Tuesday morning Ike called me.
"Gone, what do you mean?" I asked calmly. I was thinking back to the last time I saw Spotty, on Saturday, and I know Ike fed him on Sunday. I guiltily remembered seeing the top to the reptile aquarium slightly ajar on Sunday. When I tried to replace it, I had trouble, and worried I would break it. I made a mental note to ask Ike to fix it, one that got lost in the flurry of post-its in my brain.
"I can't find him. He must have escaped."
Ike must have anticipated an angrier reaction from me, because he was armed with internet knowledge.
"I read that corn snakes can live without food, in a house, for six months to a year. And if they escape into the wild, they are home free. I think he will be OK."
I replied, "Well, I really don't think we are going to find him. Why don't you just buy another one? It's not like he's a dog, and we haven't had him that long. The kids will never know the difference."
When I said that, I was thinking of all the little things that already disturbed a good night's sleep, in our household. Nightmares - Sicily has been having more of them lately, especially at the beginning of her sleep. And John has yet to shed his habit of sneaking into our bed between 3:00 and 5:00 in the morning, which sometimes turns my early a.m. run and our getting ready time before the kids wake up into chaos. I imagined their thoughts of a loose snake in the house -- one that Sicily is comfortable with as long as an adult is with her when she holds him, and one that John still doesn't want to hold by himself -- would initiate a new round of nocturnal bedlam I hadn't seen the likes of since John was still up nursing three or four times a night. The thought of it made my stomach turn.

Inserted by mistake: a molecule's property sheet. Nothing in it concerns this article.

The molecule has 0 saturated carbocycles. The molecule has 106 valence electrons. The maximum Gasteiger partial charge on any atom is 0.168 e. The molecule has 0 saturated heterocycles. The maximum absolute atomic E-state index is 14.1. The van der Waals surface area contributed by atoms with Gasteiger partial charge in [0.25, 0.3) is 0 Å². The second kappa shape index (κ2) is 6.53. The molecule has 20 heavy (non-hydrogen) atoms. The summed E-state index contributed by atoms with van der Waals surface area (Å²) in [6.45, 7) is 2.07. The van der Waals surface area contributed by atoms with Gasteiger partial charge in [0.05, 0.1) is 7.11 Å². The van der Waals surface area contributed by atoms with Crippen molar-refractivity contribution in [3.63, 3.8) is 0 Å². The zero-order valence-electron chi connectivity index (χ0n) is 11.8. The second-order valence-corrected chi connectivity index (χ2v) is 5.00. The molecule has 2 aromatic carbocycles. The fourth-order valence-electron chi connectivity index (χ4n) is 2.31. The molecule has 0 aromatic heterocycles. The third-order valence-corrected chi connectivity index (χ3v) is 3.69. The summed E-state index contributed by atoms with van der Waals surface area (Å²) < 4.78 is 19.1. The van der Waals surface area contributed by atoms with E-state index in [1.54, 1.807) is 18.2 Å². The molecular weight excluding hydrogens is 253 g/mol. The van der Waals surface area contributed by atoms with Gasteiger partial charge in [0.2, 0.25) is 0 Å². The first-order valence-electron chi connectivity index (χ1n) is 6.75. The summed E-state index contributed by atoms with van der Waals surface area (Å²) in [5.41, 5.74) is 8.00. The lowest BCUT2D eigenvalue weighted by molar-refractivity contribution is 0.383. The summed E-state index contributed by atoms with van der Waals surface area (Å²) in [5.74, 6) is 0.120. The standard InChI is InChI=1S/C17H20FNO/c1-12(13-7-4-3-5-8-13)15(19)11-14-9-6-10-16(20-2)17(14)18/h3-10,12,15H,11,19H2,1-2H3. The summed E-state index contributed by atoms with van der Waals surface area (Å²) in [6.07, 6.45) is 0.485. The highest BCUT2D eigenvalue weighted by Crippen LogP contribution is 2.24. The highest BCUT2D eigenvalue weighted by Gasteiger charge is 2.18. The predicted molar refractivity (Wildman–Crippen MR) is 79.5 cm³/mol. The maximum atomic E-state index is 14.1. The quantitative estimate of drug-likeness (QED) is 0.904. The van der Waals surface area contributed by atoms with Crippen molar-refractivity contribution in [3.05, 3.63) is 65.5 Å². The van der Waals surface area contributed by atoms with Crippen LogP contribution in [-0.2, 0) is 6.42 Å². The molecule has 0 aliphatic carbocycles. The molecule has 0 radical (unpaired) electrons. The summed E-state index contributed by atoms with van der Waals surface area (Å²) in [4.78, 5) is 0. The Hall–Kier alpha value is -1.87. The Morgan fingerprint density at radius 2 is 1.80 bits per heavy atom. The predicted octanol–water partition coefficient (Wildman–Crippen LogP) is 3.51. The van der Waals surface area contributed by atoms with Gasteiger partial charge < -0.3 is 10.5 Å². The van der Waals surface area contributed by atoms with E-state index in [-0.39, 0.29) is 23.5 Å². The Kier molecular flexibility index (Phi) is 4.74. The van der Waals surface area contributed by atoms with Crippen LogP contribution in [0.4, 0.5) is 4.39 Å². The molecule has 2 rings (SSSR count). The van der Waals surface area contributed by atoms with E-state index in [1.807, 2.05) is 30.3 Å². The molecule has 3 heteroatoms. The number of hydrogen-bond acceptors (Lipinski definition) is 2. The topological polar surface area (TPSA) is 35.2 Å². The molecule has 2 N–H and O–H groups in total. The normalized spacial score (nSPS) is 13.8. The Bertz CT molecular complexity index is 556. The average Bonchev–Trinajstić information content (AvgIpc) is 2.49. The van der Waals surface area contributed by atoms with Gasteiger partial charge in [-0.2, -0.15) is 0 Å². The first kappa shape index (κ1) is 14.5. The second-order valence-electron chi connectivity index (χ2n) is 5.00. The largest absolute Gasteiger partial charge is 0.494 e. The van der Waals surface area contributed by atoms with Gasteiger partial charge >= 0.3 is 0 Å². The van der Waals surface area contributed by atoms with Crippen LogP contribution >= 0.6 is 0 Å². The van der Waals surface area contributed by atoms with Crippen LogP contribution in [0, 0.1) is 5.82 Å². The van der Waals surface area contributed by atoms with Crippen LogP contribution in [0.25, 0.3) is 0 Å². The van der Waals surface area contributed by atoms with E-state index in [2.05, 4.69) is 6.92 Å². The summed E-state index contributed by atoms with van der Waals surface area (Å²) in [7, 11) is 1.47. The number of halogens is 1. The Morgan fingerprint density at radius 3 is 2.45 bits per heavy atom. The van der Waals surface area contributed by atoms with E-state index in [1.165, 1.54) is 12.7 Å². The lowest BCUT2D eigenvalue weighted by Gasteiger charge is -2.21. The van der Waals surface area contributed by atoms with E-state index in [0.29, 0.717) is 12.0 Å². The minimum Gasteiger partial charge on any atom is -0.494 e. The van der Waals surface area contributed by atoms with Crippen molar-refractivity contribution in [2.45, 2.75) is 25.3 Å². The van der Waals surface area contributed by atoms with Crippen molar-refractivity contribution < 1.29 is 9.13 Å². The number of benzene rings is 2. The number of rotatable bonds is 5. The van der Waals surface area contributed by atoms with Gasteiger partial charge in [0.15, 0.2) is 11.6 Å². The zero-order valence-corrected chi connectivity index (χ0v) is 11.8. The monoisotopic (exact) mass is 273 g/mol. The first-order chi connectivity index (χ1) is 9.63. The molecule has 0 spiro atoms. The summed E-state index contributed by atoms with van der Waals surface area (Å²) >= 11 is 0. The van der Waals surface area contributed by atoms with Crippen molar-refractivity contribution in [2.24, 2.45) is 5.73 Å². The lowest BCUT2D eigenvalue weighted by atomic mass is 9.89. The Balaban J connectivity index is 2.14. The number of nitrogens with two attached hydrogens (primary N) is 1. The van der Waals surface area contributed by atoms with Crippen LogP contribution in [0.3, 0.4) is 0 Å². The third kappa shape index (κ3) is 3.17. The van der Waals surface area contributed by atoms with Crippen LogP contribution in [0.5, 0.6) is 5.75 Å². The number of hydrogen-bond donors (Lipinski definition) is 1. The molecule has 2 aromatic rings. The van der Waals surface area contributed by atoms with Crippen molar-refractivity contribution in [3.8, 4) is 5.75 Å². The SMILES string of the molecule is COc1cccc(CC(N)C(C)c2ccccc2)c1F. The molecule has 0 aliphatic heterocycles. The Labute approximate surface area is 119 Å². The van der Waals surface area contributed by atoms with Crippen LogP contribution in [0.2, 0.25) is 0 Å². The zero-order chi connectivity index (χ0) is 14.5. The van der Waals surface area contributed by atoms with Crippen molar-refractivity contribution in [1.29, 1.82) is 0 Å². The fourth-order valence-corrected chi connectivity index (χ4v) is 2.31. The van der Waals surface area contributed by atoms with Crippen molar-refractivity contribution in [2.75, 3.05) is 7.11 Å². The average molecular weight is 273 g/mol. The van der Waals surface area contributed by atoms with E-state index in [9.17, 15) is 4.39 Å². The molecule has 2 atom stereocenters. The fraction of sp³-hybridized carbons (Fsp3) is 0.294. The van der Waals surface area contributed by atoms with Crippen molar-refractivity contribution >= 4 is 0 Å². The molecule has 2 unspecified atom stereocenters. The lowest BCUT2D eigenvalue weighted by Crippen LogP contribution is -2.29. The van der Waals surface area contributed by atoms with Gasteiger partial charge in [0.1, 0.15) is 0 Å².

As soon as the words came out of my mouth, I wanted to retract them. I remembered all of the stories I had read as a child, where the parents tried to pass off a replacement for a favorite doll or a pet to their children. In the stories, the parents were the evil villains. The kids always figured it out in the end, and the parents took a big fall off of their pedestal. So when Ike replied,
"I don't think we should lie to the kids. I'll tell them about it tonight," I didn't protest. I told him that was the right thing to do.
After the kids went to bed Tuesday night, I asked Ike, "How did it go? Did you tell them?"
He said, "The more I thought about it, I just couldn't. I decided I'll buy another one tomorrow, like you said, and we can just see what happens."
So Wednesday night when the kids went to see Spotty, they remarked at his transformation. Sicily said, "He is so much darker! His spots are whiter! He looks so different!"
Ike guiltily replied, "He finally shed! I cleaned his skin out of the cage today. Isn't it amazing how different a snake looks when it sheds its skin?"
When Sicily asked to hold him, she noted, "He is so much thinner! He must have lost a whole lotta skin."
Needless to say, we passed it off. I feel shameful, but am glad that there isn't another excuse for not sleeping in the house. Here I sit, the evil villain of my childhood stories. I'm on the other side now, and can finally see it from the parental perspective. Not that that makes it right, but still. Someday I will confess to the ones that matter - the kids. In the meantime, I will suffer my call silently and deservedly, however warped my reasoning for the heavy workload is.